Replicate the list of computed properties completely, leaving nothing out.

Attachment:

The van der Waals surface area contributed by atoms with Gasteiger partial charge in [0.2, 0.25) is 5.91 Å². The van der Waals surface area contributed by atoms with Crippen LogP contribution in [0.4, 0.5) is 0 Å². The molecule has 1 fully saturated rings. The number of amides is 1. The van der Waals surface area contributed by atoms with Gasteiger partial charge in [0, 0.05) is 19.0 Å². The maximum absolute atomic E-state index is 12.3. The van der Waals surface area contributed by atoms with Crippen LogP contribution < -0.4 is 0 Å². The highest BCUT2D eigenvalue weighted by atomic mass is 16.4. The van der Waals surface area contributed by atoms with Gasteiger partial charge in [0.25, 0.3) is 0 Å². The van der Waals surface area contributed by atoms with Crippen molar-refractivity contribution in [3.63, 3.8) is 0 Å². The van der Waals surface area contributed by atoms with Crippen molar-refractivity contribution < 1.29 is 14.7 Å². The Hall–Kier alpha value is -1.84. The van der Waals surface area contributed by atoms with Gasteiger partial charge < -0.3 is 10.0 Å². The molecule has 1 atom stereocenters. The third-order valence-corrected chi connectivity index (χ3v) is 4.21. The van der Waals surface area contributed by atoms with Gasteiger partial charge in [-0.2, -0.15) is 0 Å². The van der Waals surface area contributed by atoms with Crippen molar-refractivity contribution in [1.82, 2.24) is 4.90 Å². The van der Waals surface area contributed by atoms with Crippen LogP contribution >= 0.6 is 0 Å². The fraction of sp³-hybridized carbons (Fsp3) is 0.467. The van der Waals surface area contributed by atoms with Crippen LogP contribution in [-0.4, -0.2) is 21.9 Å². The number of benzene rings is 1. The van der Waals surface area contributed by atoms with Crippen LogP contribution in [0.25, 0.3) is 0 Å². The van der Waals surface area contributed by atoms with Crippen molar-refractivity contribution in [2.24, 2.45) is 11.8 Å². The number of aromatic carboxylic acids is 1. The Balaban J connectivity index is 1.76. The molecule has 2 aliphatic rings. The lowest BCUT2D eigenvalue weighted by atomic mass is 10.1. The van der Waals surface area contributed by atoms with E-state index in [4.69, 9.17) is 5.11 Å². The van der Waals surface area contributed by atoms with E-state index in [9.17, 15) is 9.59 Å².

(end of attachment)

The van der Waals surface area contributed by atoms with Gasteiger partial charge in [0.2, 0.25) is 5.91 Å². The van der Waals surface area contributed by atoms with Crippen LogP contribution in [0.4, 0.5) is 0 Å². The molecule has 1 fully saturated rings. The number of amides is 1. The van der Waals surface area contributed by atoms with Gasteiger partial charge in [0, 0.05) is 19.0 Å². The maximum absolute atomic E-state index is 12.3. The van der Waals surface area contributed by atoms with Crippen LogP contribution < -0.4 is 0 Å². The highest BCUT2D eigenvalue weighted by atomic mass is 16.4. The van der Waals surface area contributed by atoms with Gasteiger partial charge in [0.25, 0.3) is 0 Å². The van der Waals surface area contributed by atoms with Crippen molar-refractivity contribution in [3.63, 3.8) is 0 Å². The van der Waals surface area contributed by atoms with Crippen molar-refractivity contribution < 1.29 is 14.7 Å². The Hall–Kier alpha value is -1.84. The van der Waals surface area contributed by atoms with Gasteiger partial charge < -0.3 is 10.0 Å². The molecule has 1 atom stereocenters. The third-order valence-corrected chi connectivity index (χ3v) is 4.21. The van der Waals surface area contributed by atoms with Gasteiger partial charge in [-0.2, -0.15) is 0 Å². The van der Waals surface area contributed by atoms with Crippen molar-refractivity contribution in [1.82, 2.24) is 4.90 Å². The van der Waals surface area contributed by atoms with Crippen LogP contribution >= 0.6 is 0 Å². The fraction of sp³-hybridized carbons (Fsp3) is 0.467. The van der Waals surface area contributed by atoms with Crippen LogP contribution in [-0.4, -0.2) is 21.9 Å². The number of benzene rings is 1. The van der Waals surface area contributed by atoms with Crippen LogP contribution in [0.25, 0.3) is 0 Å². The van der Waals surface area contributed by atoms with Crippen molar-refractivity contribution in [2.24, 2.45) is 11.8 Å². The number of aromatic carboxylic acids is 1. The Balaban J connectivity index is 1.76. The molecule has 2 aliphatic rings. The lowest BCUT2D eigenvalue weighted by atomic mass is 10.1. The van der Waals surface area contributed by atoms with E-state index in [4.69, 9.17) is 5.11 Å². The van der Waals surface area contributed by atoms with E-state index in [9.17, 15) is 9.59 Å².